Ri­fles for po­lice comes down to money vs. safety?

The Guardian (Charlottetown) - - EDITORIAL -

The news that a mem­ber of Char­lot­te­town City Coun­cil is push­ing hard to have po­lice of­fi­cers armed with car­bine ri­fles likely comes as a sur­prise to those on both sides of the ar­gu­ment. Per­haps half the cit­i­zens of the cap­i­tal city were sur­prised that of­fi­cers don’t al­ready have them and the other half might say they are un­nec­es­sary in this city where ma­jor in­ci­dents in­volv­ing guns are rare.

All of­fi­cers have re­volvers as stan­dard is­sue. Likely, few po­lice have drawn their weapon on duty and fewer still have ever fired it to con­trol a sit­u­a­tion. One re­cent case that comes to mind was the trou­bled young man be­hind the Char­lot­te­town Mall where a po­lice of­fi­cer was jus­ti­fied in fir­ing his re­volver.

We may ask, aren’t re­volvers enough fire­power? Why is there a need for high-pow­ered ri­fles? The tragic in­ci­dent where three RCMP of­fi­cers were mur­dered in Monc­ton in June 2014 an­swers that ques­tion. But it took more than a year af­ter that tragedy be­fore RCMP fi­nally re­ceived their car­bines and train­ing in how to use them. It was an is­sue of money.

P.E.I. po­lice forces in Sum­mer­side and Kens­ing­ton have car­bines. Is­land RCMP have ri­fles as well. The course on how to use them is taught at the At­lantic Po­lice Academy in Sum­mer­side.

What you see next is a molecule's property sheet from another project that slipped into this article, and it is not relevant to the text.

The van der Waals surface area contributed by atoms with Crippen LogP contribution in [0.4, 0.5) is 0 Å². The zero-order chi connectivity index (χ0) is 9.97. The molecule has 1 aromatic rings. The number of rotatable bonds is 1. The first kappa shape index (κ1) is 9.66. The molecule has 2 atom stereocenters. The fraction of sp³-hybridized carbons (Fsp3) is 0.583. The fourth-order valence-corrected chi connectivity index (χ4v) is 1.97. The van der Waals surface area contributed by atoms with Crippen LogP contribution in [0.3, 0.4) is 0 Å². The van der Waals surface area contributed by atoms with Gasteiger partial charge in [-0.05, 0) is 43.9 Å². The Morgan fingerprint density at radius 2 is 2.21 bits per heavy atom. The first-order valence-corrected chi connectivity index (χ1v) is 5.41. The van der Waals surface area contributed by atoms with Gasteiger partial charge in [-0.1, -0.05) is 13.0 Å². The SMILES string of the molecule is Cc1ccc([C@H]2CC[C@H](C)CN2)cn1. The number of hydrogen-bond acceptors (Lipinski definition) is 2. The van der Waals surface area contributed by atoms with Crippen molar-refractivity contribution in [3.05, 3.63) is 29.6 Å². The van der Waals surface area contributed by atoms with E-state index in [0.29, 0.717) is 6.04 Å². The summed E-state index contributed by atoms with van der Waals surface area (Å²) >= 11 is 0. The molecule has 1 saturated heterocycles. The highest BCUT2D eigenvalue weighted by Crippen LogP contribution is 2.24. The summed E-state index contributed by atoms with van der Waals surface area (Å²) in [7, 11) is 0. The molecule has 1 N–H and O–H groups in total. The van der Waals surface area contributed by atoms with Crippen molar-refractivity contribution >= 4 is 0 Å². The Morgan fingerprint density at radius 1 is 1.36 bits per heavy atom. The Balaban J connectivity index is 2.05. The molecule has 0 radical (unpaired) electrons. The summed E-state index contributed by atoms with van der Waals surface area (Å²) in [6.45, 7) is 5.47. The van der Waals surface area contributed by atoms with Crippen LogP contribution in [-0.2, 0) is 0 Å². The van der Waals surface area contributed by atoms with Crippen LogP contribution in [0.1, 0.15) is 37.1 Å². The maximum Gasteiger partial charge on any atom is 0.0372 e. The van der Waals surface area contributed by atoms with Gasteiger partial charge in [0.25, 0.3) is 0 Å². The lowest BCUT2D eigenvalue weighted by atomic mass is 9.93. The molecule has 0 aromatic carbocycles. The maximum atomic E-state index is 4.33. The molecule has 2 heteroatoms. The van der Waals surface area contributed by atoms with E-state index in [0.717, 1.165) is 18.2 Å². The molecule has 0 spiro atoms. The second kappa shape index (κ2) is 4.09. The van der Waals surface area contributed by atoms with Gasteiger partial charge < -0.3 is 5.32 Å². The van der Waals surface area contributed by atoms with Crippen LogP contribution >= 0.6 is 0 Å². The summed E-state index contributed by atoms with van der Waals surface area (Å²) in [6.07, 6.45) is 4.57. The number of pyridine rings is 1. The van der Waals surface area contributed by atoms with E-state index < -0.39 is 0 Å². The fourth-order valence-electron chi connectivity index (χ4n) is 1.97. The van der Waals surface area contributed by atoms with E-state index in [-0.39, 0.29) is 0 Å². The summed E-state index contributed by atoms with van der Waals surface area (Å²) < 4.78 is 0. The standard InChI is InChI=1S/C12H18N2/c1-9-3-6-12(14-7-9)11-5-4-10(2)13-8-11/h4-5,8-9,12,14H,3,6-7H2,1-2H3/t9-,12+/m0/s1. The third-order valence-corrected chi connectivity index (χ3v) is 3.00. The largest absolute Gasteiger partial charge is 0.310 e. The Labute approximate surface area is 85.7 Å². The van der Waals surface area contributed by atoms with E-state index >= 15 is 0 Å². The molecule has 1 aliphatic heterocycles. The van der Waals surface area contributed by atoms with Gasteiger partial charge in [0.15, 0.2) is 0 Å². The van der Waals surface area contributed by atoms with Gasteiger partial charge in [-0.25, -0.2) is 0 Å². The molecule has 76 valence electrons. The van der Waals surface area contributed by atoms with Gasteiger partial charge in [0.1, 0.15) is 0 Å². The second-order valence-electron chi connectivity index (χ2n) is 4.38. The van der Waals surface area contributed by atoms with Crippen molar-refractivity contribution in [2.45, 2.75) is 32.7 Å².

Char­lot­te­town po­lice do have some ri­fles but they are kept at the sta­tion and brought to a scene as needed. By that time, it might be too late. They need to be with of­fi­cers on pa­trol.

Is­lan­ders might not want to ac­knowl­edge the need for our po­lice forces to carry car­bines, lest it shat­ter some idyl­lic im­age of this quiet, pas­toral prov­ince. Some might have the lux­ury of hav­ing such high ideals. Po­lice do not. They need to re­spond as nec­es­sary to what­ever emer­gency might arise. We ex­pect them to pro­tect us and they should have that abil­ity.

Is it a cost is­sue for the city which feels it needs to place its re­sources else­where? Are there sta­tis­tics to prove that ri­fles are not nec­es­sary? Is it putting costs over po­lice safety?

Cit­i­zens need to know the an­swers and the city should pro­vide them. We don’t want to see our of­fi­cers put in a life-or-death sit­u­a­tion where crim­i­nals have the up­per hand.

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